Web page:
The lucky legume has been part of a boom-and-bust cycle for the past three decades thanks to a pod-feeding weevil that has, so far, evaded farmers’ best pest control practices. This year is going to be a bust due to high pest pressure, said David Riley, a professor of entomology at the University of Georgia who works with vegetable pests.
Earlier this month, scientists from across the United States and farmers from across the Southeast gathered in Savannah, Georgia, for the Southern Pea Workshop, part of the annual Southeast Regional Fruit and Vegetable Conference. Their goal was to develop strategies for controlling the cowpea curculio, a relative of the boll weevil that has a taste for peas.
“The crop is really under severe pest pressure,” Riley said. “It’s not a new problem, but it’s one that reoccurs every few years … Some years the crop is good, but the reason this has reached a critical point this year is because the last few available insecticides that we were using to control this pest have stopped working.”
The pest pressure was so bad last year that the largest pea grower in Georgia’s largest pea-growing county, Colquitt County, sold his pea-shelling equipment at the end of the season, said Jenna Brock, a UGA Cooperative Extension agent in Colquitt County. He won’t grow peas anymore, she said.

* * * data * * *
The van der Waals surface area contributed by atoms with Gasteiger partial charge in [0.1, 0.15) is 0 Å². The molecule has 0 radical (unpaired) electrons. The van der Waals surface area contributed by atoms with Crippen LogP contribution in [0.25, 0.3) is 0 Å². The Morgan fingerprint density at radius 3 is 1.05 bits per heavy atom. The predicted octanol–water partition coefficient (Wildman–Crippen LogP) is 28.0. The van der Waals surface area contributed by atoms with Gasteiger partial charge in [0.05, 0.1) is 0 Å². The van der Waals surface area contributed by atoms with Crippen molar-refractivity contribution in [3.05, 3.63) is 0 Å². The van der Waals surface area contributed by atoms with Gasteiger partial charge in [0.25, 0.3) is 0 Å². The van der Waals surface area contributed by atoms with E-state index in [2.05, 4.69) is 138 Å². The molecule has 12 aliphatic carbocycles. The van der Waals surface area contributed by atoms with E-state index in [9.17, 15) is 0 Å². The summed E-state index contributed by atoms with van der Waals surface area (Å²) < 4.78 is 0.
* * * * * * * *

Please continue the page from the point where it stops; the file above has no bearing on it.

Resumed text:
“They were our main pea grower, with hundreds of acres, and he’s just gotten out of it,” Brock said. “He still grows other vegetables – spinach and some corn – but peas that were packaged and sold frozen in the grocery store have been a big part of his business.”
Colquitt County went from growing almost 1,800 acres of Southern peas in 2015 to less than 500 acres in 2016, Brock said. She doesn't expect many farmers to increase their acreage in the 2017 season.
“If we can’t solve this problem, Southern peas will never come back to Georgia in a big way,” Riley said.
A rich history
At the turn of the 20th century, Southern peas – the family of legumes including black-eyed peas, purple-hulled peas and crowder peas – covered close to 6 million acres across the Southeast. They were the primary legume, grown for livestock feed until World War II, when the soybean took over its spot in fields.
Drought-tolerant, disease-resistant and able to fix its own nitrogen in the soil, the crop was a powerhouse in the Deep South.
“One hundred years ago, it was a crop of national importance because of its use as traditional Southern food and as animal forage and feed,” Riley said. “Then, after the emergence of soybeans, all the cowpeas that were used for livestock production disappeared, and then all that was left was the peas grown for food.”
What was left in the Southeast was the close to 30,000 acres of cowpeas that make their way to our local supermarkets each year.
Southern peas started facing pressure from the cowpea curculio in Georgia in 1873, and by the 1910s, it was widespread throughout the South. By the 1980s, pyrethroid insecticides were the most effective control, but since then, even that group of insecticides has not been enough to control the pest. Populations of the cowpea curculio overwinter readily, and after a few years of building up populations, become unmanageable. When farmers stop planting Southern peas in the region for a few years, the curculio population can drop. Then farmers start growing Southern peas again, and the cycle reboots.